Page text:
Cats that cruise kitchen countertops for food should be fed several small meals a day or have free access to food, provided they aren't inclined to gain weight. Make sure to put all desirable food away so the cat is not reinforced when it does get on the counters.
The best method for discouraging a cat from going in banned areas is to use what are termed ‚Äúenvironmental‚Äù or ‚Äúremote‚Äù punishers. Cats are very sensitive creatures so it is never a good idea to shoo a cat away with your hands or threaten it with a spray bottle. Too often the cat just learns to be afraid of you. Instead, the ideal solution is to arrange for the environment to ‚Äúpunish‚Äù the cat directly. For instance, if your cat tends to jump from the floor onto the kitchen counter, balance some light-weight cookie sheets on the edge of the counter. When the cat jumps up, it will land on the sheets; the sheets will move and possibly topple over while the cat leaps back onto the floor. The cat should not be harmed by this experience but it will be unlikely to risk jumping onto the counter again. Commercially-available devices perform a similar function. The Snappy Trainer¬Æ is a large plastic paddle affixed to an upside-down mousetrap ‚Äì any touch will cause the mousetrap to trigger and startle the cat. The device is safe because (a) it is upside-down so the cat can't be caught in it and (b) the large paddle causes the trap to propel up in the air. Ssscat¬Æ is a motion-activated deterrent system that triggers a blast of compressed air when the cat comes within a certain distance. Cats can be deterred from sleeping on furniture by temporarily making the place less attractive. Cover the area with double-sided sticky tape or a section of clear vinyl carpet runner with the knobby feet facing up. Alternatively, the area can be covered with a Scat Mat¬Æ, a sheet of plastic that delivers a mild static charge should the cat step or lay on it. The philosophy behind environmental punishers is that the cat is startled or otherwise discouraged from returning to a particular place by something that occurs when the cat ventures into the prohibited area. The intent is to startle the cat or make the place uncomfortable ‚Äì there should be no chance of physically harming the cat. The unpleasant event occurs whether the pet parent is present or not so the cat cannot associate punishment with the pet parent.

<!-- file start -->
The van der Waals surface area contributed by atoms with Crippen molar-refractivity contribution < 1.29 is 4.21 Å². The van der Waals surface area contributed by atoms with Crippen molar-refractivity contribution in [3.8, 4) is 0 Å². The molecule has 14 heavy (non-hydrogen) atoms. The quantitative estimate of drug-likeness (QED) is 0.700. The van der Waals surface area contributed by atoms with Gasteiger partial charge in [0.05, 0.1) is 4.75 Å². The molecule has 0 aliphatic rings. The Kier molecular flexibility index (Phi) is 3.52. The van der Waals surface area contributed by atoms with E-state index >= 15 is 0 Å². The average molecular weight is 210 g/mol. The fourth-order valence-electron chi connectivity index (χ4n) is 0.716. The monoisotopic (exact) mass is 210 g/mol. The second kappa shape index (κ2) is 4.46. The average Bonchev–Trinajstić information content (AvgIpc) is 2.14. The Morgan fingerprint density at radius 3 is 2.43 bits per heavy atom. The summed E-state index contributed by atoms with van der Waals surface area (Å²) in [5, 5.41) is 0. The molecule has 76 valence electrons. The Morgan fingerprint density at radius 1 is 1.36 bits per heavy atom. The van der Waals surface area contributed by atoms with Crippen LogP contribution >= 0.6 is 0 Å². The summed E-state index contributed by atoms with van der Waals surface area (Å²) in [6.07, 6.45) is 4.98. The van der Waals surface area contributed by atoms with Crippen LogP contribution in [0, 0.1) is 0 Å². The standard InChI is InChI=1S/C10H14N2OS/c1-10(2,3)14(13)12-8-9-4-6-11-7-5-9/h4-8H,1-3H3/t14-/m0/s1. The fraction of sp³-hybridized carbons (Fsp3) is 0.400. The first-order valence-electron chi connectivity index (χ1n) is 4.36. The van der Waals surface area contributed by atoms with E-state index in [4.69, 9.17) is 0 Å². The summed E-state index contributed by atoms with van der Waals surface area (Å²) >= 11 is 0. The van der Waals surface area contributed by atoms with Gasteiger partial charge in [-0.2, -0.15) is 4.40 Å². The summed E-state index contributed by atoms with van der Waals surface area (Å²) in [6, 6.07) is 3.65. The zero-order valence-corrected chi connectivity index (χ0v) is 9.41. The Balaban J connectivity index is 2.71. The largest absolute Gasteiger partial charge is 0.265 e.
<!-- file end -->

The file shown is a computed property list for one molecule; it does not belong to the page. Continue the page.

Intractable cases of cats getting on prohibited surfaces should be seen by a Certified Applied Animal Behaviorist or a board certified Veterinary Behaviorist. The professional can determine how to manage the environment effectively.
The first step in keeping cats off furniture and countertops is to offer appealing substitutes. Indoor cats should have opportunities to climb and jump onto high surfaces. They should have comfortable, warm beds for resting and high places for viewing. Perpetually hungry cats should have free access to food or be fed several small meals during the day. Other foods should be put away so the cat is not reinforced for counter surfing. If necessary, safe ‚Äúenvironmental‚Äù punishers can be used to startle or otherwise discourage the cat from jumping on countertops or getting on banned pieces of furniture.
With planning and ingenuity, pet parents are often successful at keeping cats off countertops and furniture. Realize that it is ill-advised to expect to stifle the cat's normal behavior. Acceptable outlets for climbing, jumping, viewing and resting need to be provided or the cat will persist in getting onto these forbidden surfaces.
Behavioral modification can successfully manage challenges related to cats jumping up on countertops or furniture. In some cases, consultation with a veterinarian or qualified behaviorist may prove beneficial.
Overall, K. Clinical behavioral medicine for small animals. Mosby, 1997.
Thorne, C. The Waltham book of dog and cat behaviour. Butterworth-Heinemann, 1992.
Turner, D.C & Bateson, P. The domestic cat: The biology of its behaviour. Cambridge University Press, 2000.
Pamela J. Reid, PhD
Certified Applied Animal Behaviorist
Steven Hansen, DVM, MS, MBA